Europe’s Two Competing Galileo Consortia Now Expected To Merge

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The two consortia bidding to operate Europe’s Galileo satellite navigation system are likely to merge this spring so they can to negotiate a long-term contract to be signed with European government authorities by the end of the year, European government and industry officials said.

The long-expected merger of the two competitors was made more likely by the March 1 decision of Galileo’s oversight agency to call the competition a draw. The Galileo Joint Undertaking (GJU), appointed by European Union governments to manage the Galileo operator selection, said it found both bids equally attractive and could not select one over the other.

The Brussels-based GJU said it will now open contract negotiations with both teams, instead of one. These negotiations should not delay the planned late-2005 contract-signing date with a designated operator, GJU General Counselor Hans Peter Marchlewski said.

“It will make things a bit more complicated, but we will not lose any time in the program schedule by opening negotiations with both teams,” Marchlewski said in a March 2 interview. “People may not like our decision, but we had no choice. Our evaluation concluded that there was something like one-tenth of 1 percent difference between the bids. We could not make a selection on that basis.”

Marchlewski said the GJU is evaluating whether it will finance the two consortia now that the formal contract-negotiating phase has begun. Up to now, the bidders have not been paid for their work.

Galileo is designed as a European version of the U.S. military’s Global Positioning System of navigation satellites. system. But Galileo is funded by European research and transport ministries and is intended to be operated by a private consortium, eventually on a profit-making basis.

The consortium will provide, through bank loans, up to two-thirds of the 2.3 billion euros ($3 billion) needed to finance the launch and deployment of the 30-satellite constellation. The governments that fund the European Union and European Space Agency governments have already paid about 1.2 billion euros for Galileo design and development, and have agreed to finance at least one-third of the deployment phase.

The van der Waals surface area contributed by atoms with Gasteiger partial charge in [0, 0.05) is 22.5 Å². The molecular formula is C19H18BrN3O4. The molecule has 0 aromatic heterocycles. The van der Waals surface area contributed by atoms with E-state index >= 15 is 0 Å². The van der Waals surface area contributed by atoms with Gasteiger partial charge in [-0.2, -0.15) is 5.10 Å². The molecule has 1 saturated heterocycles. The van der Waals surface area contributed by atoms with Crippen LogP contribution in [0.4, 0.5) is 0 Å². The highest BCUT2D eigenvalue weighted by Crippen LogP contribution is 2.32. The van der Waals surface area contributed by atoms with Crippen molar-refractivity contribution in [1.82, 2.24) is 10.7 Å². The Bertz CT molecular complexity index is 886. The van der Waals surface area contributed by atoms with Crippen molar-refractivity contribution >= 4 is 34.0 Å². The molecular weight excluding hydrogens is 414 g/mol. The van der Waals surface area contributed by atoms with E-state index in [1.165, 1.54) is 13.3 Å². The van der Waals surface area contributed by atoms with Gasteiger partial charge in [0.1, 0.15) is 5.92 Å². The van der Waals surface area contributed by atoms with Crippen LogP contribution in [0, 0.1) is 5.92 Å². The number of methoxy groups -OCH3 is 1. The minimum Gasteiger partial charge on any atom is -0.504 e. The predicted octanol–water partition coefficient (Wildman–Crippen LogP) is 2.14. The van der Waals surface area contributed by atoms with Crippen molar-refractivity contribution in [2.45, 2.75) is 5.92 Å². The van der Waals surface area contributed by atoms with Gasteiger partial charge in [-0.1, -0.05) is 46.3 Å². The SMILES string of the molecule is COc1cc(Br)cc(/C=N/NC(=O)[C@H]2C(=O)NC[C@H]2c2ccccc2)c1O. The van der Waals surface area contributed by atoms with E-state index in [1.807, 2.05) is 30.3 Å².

Government funding also will be used for the first years of Galileo’s operations before being phased out.

Two consortia are bidding for the operating license.

The iNavsat consortium is led by EADS Space of France, Germany and Britain; satellite operator Inmarsat Ltd. of London; and Thales Group of France and Britain.

The Eurely consortium is led by Alcatel Space of Paris, satellite operator Hispasat S.A. of Spain, Finmeccanica of Italy and Aena, Spain’s civil-aviation authority.

During the months of bidding, both consortia have expressed concerns that pressure by individual European governments would bias the selection.

Consortia members have variously said the Italian or German government was using its lobbying muscle in Brussels to force a decision in favor of its preferred bidder. The iNavsat consortium is lacking significant Italian and Spanish participation, and Eurely has little German participation.

The French, German, Italian and British governments are the leading financial backers of Galileo, with the Spanish government in fifth place. Other European Union and European Space Agency governments have lesser stakes in the project.

Marchlewski said he was aware of these concerns but that they have no basis in fact. “Brussels is full of rumors,” he said. “We have had an open and fair bidding process, and it was reviewed by Mr. Van Miert and Mr. Bonnet. I don’t think anyone could accuse these gentlemen of bias.”

Karel Van Miert, former European Commissioner for competition policy, and Roger M. Bonnet, former director of science at the European Space Agency, were invited to review the GJU’s evaluation earlier this year.

Bonnet said in a March 3 interview that the GJU had conducted “a thoroughly fair bid evaluation. I would say the quality of their analysis was remarkable.”

Bonnet said he and Van Miert had been brought in to oversee the process in part to assure critics that the evaluation would be even-handed.

“There is no basis for any suspicions now,” Bonnet said. “The fact that the two bids ended up being evaluated equally does not surprise me at all. In fact it was almost inevitable. It also seems unavoidable that they now get together in some way.”